Need lots of help on a 1951 Schwinn.

Discussion in 'Antique Motorized Bicycles' started by mikesova, Sep 15, 2008.

  1. mikesova

    mikesova Member

    I recently attained this old Schwinn from my grandpa. He got it brand new at his dad's Hardware store (that our family still owns) when he was 12. That puts the bike at about a 1951. First I would like to tune it up a bit. The chain is really loose so i might need to remove a link or 3. Where can I get replacement bearings for the wheels and maybe a replacement bearing for where the handle bars swivel? I think I'm going to tear it apart and repaint it. I'm thinking either olive drab/black or flat black w/ red wheels. I'd like to get some smooth tires for it with white walls.

    As far as a motor goes, what one would be the best/biggest set-up for this bike. I think I would like a chain drive. Is there a big difference between the engine kits available online or are they basically the same? Sorry if these are super newb questions, but I have no idea where to start. It just seems like a neat project to work on. thanks.

    Oh, I'd also like to build a side car out of conduit to haul my kayak on. Has anybody on here built sidecars to haul stuff?

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    P.S. if anybody has any info about what this model is, I'd be curious to hear it. thanks again.
     
    Last edited: Sep 15, 2008

  2. JemmaUK

    JemmaUK Guest

    Re the motor - biggest displacement would likely be the 138cc whizzer motor..

    Kit set up for CIF engine would be 80cc (67cc volumetric) with SBP shifter kit - although in that case you'd need to fit up a derailler/cassette and the relevant rear wheel..

    GEBE or Staton rack mounts - largest would be either a 40 or a 47 cc two stroke... most powerful would be the DDM 4.25hp 30CC motor which will fit both..

    Hope that helped

    Jemma xx
     
  3. terrence

    terrence Member

    My opion only. If its a family heirloom dont wreck it with a HT engine. Remove the rear
    fender and put a 40cc 2 stroke rear mount that you can replace the fender and make it
    like it was when it came from the store. There are plenty of old crusers out there that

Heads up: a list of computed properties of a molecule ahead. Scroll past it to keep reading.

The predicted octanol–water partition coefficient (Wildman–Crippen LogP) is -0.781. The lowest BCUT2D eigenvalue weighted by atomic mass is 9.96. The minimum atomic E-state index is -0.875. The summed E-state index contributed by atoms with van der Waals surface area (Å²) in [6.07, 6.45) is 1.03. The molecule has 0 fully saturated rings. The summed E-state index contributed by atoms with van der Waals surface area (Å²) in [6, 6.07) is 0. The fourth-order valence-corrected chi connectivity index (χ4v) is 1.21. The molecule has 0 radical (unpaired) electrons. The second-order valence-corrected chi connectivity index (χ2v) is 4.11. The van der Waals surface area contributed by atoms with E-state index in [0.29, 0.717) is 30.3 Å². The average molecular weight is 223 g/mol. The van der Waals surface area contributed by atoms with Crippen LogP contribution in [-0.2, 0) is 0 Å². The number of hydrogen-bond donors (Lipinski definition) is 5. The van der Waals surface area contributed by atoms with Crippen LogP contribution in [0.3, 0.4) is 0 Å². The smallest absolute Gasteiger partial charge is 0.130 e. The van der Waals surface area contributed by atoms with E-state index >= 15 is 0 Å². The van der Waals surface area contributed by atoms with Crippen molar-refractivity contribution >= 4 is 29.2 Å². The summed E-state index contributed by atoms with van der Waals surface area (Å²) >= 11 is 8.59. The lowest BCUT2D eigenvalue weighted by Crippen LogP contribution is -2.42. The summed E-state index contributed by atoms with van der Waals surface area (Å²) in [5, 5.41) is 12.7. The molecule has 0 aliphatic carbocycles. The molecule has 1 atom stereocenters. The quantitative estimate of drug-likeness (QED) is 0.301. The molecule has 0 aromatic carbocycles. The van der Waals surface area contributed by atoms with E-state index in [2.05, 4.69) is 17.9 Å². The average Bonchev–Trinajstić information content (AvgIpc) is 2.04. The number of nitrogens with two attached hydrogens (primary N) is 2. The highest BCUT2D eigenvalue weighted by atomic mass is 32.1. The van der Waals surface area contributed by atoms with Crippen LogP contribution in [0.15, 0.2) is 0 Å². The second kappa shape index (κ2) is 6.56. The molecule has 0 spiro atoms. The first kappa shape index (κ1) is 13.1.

Don't mean anything to you. You may be sorry 10 years from now. :grin:
     
  4. JemmaUK

    JemmaUK Guest

    Not a bad idea actually - although it would be an idea to try and find the original paint details and fully restore the bike to its original configuration if you are going to go that route..

    Jemma xx
     
  5. JemmaUK

    JemmaUK Guest

    You might be able to find model details/sale price and date from the records at the store if they have been kept... this could be a great restoration project with all the information you have available.

    Your grandfather may likely remember the model name of the bike as well - and with that you can search sites online...

    www.oldroads.com
     
    Last edited by a moderator: Sep 15, 2008
  6. mikesova

    mikesova Member

    I wouldn't call it an heirloom, but it does hold some sentimental value. My grandpa had repainted it, there are no badges, the fenders are dinged up. I want to clean it up, but I want to customize it...not restore. I don't want to do a lot of hacking things up. What engine do I want with the least hacking? I want the one that mounts below the rider, like a motorcycle, not the one that mounts above the rear wheel.
     
  7. terrence

    terrence Member

  8. mikesova

    mikesova Member

  9. Esteban

    Esteban Active Member

    I like old Scwinn bikes & it makes me " shivvvvver " when I hear of someone wanting to " hack " [ same as " butcher" it ] That is a nice bike from a good year. Keep it & hack another.
    Schwinn dates=http://www.bunchobikes.com/serialnumber3.htm
     
  10. mikesova

    mikesova Member

    to put the engine on, is there any hacking involved? I though it was just a bolt on kit? I was planning on replacing some bearings, painting it, putting new tires on, maybe a stronger chain, and bolting on the engine kit. Am I cuckoo?